The Playwrights’ Suite: Full Tilt, Canal Café Theatre, London ★★★½

Reviewed for The Reviews Hub:

Attending a staged reading of a work in progress is an experience unlike any other for an audience member. There is no set, no exits or entrances, no lighting or sound cues – although all of those such stage directions are read direct from the script. And so, in addition to the suspension of disbelief we are used to in any theatrical presentation, there is an additional layer of abstraction.

There is also the sensation of a work being born and finding its feet, possibly stumbling along the way. To criticise it unduly would feel like critiquing a toddler for their inability to run a sprint; but at the same time, there is the opportunity to see the potential of something that could blossom into something larger.

Such is the case with Sarah Pitard’s Full Tilt, the first reading in a season of US/UK play readings at the Canal Café Theatre under the umbrella title of The Playwrights Suite.

Inspired by events including the massacre at Sandy Hook Elementary School in Newtown, Connecticut, where a gunman shot 20 young children and six staff members, Full Tilt is a gripping contemporary drama set in the aftermath of a similar, fictional incident. Pitard takes the central role of Carrie, an artist and single mother whose daughter Beth is the sole survivor of a mass shooting at a local school.

Traumatised not only by the events themselves but of the survivor’s guilt that follows, Carrie blocks herself and her daughter off from a world in which 24-hour news crews are camped on their doorsteps. Despite the well-meaning efforts of her boyfriend, mother and therapist, Carrie’s tendency is to push them away. Thrown in to the mix is her complicated relationship with her sister Lilith, a former junkie who found God when rehabilitating and who is now a Wesleyan pastor.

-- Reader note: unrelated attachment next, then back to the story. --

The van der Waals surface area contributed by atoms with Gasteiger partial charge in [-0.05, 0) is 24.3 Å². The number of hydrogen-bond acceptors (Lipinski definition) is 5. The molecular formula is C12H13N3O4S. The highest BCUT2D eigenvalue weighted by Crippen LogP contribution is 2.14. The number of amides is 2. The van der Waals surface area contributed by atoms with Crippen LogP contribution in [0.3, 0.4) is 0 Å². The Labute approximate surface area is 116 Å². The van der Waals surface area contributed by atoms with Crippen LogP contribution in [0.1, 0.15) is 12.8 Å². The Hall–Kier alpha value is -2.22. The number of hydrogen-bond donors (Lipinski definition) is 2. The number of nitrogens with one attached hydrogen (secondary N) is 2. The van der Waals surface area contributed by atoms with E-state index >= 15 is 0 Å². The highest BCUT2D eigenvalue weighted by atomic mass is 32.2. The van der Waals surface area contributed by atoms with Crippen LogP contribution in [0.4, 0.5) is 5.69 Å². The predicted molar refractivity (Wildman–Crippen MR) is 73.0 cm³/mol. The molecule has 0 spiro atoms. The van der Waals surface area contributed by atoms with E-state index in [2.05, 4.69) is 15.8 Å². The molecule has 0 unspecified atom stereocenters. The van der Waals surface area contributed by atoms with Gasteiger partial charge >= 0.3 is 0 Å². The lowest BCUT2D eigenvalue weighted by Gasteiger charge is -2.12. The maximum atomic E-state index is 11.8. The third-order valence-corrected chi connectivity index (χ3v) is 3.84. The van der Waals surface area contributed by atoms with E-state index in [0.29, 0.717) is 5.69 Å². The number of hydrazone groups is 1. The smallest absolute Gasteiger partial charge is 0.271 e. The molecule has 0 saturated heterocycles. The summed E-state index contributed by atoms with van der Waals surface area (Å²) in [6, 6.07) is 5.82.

Of all the relationships Carrie has, the most fun is with her strident, effervescent mother Ruby, a woman whose no-nonsense attitude to life occasionally surfaces in the psyches of her daughters. But it is the appearance of Lilith that not only unlocks some of the burden Carrie has been carrying with her all her life, but which does the same to the heart of Pitard’s play. Cherise Silvestri’s Lilith is as much a mess of contradictions as her sister, but who has a much more focussed attitude to life in ways that exacerbate the sibling dynamic.

Later events in the second act, in which Carrie’s family fear what her mental state might possibly have led her to, does not feel anywhere near as solid as the taut first half. But there is a sense of peril that keeps the play’s tension levels always heading in the right direction.

There are several structural, narrative and character flaws in the piece as it is, which in a finished, staged production would be worth dwelling on more. The advantage with the Playwrights Suite set up is that the entire audience is invited to stay on for a development discussion afterwards. To share in that part of a play’s process is a rare privilege, and one that would not be possible were what is being read on stage completely cut and dried.

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